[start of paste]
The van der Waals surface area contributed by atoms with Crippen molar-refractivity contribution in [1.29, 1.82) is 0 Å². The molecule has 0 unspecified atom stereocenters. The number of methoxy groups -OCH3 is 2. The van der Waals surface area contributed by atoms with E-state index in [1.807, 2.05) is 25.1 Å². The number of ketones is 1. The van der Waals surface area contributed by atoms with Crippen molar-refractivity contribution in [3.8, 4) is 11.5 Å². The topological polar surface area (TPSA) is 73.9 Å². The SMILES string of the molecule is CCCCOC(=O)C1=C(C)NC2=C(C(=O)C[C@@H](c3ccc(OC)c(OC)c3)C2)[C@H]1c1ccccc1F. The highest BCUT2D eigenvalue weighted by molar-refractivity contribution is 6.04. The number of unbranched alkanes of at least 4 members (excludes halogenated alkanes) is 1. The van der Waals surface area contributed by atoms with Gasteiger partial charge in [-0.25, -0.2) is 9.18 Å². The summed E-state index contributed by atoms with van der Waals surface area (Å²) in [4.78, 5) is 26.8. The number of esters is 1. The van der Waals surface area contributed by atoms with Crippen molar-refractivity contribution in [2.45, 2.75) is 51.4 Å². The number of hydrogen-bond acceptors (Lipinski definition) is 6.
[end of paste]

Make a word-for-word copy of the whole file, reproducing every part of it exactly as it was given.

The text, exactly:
The van der Waals surface area contributed by atoms with Crippen molar-refractivity contribution in [1.29, 1.82) is 0 Å². The molecule has 0 unspecified atom stereocenters. The number of methoxy groups -OCH3 is 2. The van der Waals surface area contributed by atoms with E-state index in [1.807, 2.05) is 25.1 Å². The number of ketones is 1. The van der Waals surface area contributed by atoms with Crippen molar-refractivity contribution in [3.8, 4) is 11.5 Å². The topological polar surface area (TPSA) is 73.9 Å². The SMILES string of the molecule is CCCCOC(=O)C1=C(C)NC2=C(C(=O)C[C@@H](c3ccc(OC)c(OC)c3)C2)[C@H]1c1ccccc1F. The highest BCUT2D eigenvalue weighted by molar-refractivity contribution is 6.04. The number of unbranched alkanes of at least 4 members (excludes halogenated alkanes) is 1. The van der Waals surface area contributed by atoms with Gasteiger partial charge in [-0.25, -0.2) is 9.18 Å². The summed E-state index contributed by atoms with van der Waals surface area (Å²) in [4.78, 5) is 26.8. The number of esters is 1. The van der Waals surface area contributed by atoms with Crippen molar-refractivity contribution in [2.45, 2.75) is 51.4 Å². The number of hydrogen-bond acceptors (Lipinski definition) is 6.